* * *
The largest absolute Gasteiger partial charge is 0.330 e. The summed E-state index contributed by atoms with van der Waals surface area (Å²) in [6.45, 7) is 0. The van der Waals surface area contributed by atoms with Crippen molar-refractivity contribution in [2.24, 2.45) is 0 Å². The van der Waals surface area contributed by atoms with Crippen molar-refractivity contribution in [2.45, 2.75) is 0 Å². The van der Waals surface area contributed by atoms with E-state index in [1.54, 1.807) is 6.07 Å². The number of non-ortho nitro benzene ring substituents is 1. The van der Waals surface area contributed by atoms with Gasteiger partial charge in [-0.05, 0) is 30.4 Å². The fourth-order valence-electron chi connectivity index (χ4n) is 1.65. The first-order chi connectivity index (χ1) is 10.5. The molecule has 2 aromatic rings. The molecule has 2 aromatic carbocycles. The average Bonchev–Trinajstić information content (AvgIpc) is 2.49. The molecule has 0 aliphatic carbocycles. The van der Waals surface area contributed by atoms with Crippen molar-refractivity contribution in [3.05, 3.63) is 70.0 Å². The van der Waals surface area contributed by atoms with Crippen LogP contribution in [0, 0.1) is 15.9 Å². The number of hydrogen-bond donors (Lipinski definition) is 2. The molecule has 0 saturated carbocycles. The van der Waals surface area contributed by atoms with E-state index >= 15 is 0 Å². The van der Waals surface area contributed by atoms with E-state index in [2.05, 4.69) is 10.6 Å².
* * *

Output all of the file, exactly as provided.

The largest absolute Gasteiger partial charge is 0.330 e. The summed E-state index contributed by atoms with van der Waals surface area (Å²) in [6.45, 7) is 0. The van der Waals surface area contributed by atoms with Crippen molar-refractivity contribution in [2.24, 2.45) is 0 Å². The van der Waals surface area contributed by atoms with Crippen molar-refractivity contribution in [2.45, 2.75) is 0 Å². The van der Waals surface area contributed by atoms with E-state index in [1.54, 1.807) is 6.07 Å². The number of non-ortho nitro benzene ring substituents is 1. The van der Waals surface area contributed by atoms with Gasteiger partial charge in [-0.05, 0) is 30.4 Å². The fourth-order valence-electron chi connectivity index (χ4n) is 1.65. The first-order chi connectivity index (χ1) is 10.5. The molecule has 2 aromatic rings. The molecule has 2 aromatic carbocycles. The average Bonchev–Trinajstić information content (AvgIpc) is 2.49. The molecule has 0 aliphatic carbocycles. The van der Waals surface area contributed by atoms with Crippen molar-refractivity contribution in [3.05, 3.63) is 70.0 Å². The van der Waals surface area contributed by atoms with Crippen LogP contribution in [0, 0.1) is 15.9 Å². The number of hydrogen-bond donors (Lipinski definition) is 2. The molecule has 0 saturated carbocycles. The van der Waals surface area contributed by atoms with E-state index >= 15 is 0 Å². The van der Waals surface area contributed by atoms with E-state index in [2.05, 4.69) is 10.6 Å².